In Gambale, a former member of Chick Coreaís Elektric Band and current member of Steve Smithís Vital Information, you have one of the most incredible guitar technicians on the planet today. Frankís sweep picking facility is by now legendary stuff among guitar aficionados and he unleashes it with jaw-dropping abandon on the opening track "All in Your Head" as a kind of in-your-face manifesto that sets the tone for this burning project. Hamm, longtime sideman to guitar hero Joe Satriani, is possibly one of the few electric bass guitarists who could cut the blazing unison lines thrown at him on Gambaleís demanding compositions "Confuse-A-Blues" and "The Challenger."

Gambale had high praise for Hamm. "I like Stuís bass playing a lot. Even though heís mostly considered a rock bass player heís had some schooling (Berklee College of Music). So heís not just an ear or feel player. Even though he doesnít play this kind of music very often, he really rose to the occasion. Heís a very musical bass player. He doesnít just play the root, he subtly outlines the chords as he plays so he makes my job easier. Thatís something that a lot of bassists donít understand."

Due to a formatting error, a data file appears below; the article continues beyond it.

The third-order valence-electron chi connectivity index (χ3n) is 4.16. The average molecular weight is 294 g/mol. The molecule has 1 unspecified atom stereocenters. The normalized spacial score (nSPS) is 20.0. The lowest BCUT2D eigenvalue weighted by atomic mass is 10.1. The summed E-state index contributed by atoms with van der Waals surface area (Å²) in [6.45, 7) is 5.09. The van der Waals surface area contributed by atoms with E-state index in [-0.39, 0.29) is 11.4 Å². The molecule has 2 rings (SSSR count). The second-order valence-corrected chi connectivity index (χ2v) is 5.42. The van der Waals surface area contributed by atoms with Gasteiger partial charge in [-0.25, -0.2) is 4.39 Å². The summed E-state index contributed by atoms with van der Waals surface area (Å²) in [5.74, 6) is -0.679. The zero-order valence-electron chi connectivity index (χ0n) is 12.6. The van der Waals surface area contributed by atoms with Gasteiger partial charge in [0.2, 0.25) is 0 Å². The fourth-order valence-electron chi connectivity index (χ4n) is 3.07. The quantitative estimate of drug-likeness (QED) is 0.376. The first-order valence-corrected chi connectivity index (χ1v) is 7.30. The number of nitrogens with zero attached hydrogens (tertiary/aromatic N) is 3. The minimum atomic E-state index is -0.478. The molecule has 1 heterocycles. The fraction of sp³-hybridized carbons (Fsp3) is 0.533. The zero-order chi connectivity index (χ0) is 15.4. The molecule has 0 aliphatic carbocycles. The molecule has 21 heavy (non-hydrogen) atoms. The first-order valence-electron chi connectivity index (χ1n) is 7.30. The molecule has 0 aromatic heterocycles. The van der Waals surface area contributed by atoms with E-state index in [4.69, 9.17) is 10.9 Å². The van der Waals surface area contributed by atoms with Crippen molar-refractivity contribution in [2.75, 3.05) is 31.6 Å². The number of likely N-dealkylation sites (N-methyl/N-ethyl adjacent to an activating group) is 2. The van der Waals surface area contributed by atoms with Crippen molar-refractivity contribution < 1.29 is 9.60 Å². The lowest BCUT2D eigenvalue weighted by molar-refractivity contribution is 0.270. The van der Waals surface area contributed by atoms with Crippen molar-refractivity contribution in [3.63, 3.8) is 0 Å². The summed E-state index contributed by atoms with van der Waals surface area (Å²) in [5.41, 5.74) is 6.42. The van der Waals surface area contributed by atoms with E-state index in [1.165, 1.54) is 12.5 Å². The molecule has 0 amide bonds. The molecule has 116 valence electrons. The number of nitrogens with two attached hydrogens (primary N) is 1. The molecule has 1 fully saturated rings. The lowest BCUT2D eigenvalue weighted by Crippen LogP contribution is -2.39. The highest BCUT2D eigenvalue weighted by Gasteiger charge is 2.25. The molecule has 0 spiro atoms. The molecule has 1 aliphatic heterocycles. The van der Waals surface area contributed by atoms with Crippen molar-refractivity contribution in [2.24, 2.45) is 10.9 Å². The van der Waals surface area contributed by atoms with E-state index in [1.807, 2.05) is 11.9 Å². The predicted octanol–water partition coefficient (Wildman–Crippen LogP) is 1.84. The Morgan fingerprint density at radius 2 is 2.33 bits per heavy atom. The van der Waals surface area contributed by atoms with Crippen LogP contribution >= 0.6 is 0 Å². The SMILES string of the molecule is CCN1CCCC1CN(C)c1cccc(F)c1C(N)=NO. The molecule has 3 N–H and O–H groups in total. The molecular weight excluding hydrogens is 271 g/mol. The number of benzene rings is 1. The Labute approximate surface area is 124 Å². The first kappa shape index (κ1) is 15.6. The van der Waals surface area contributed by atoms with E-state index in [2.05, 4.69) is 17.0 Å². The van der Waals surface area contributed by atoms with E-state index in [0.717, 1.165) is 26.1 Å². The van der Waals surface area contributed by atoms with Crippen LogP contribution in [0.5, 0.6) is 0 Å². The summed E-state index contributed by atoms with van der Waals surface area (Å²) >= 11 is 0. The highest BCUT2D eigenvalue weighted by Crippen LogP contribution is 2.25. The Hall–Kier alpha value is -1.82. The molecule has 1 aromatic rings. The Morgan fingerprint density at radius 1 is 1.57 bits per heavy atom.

Smith, a former member of Jean-Luc Ponty's mid-'70s powerhouse group (the one featuring the twin guitar attack of Daryl Stuermer and Alan Holdsworth) as well as a longtime member of rock supergroup Journey, holds his own alongside Frank and Stu in this fusiony fray, blending power and precision in his uniquely melodic approach to the kit. Says ringleader Smith, "Thereís a great chemistry that happens with this trio, especially in the jamming aspect. Itís so easy and natural. Rhythmically itís comfortable and thereís a lot of interesting interplay that goes on."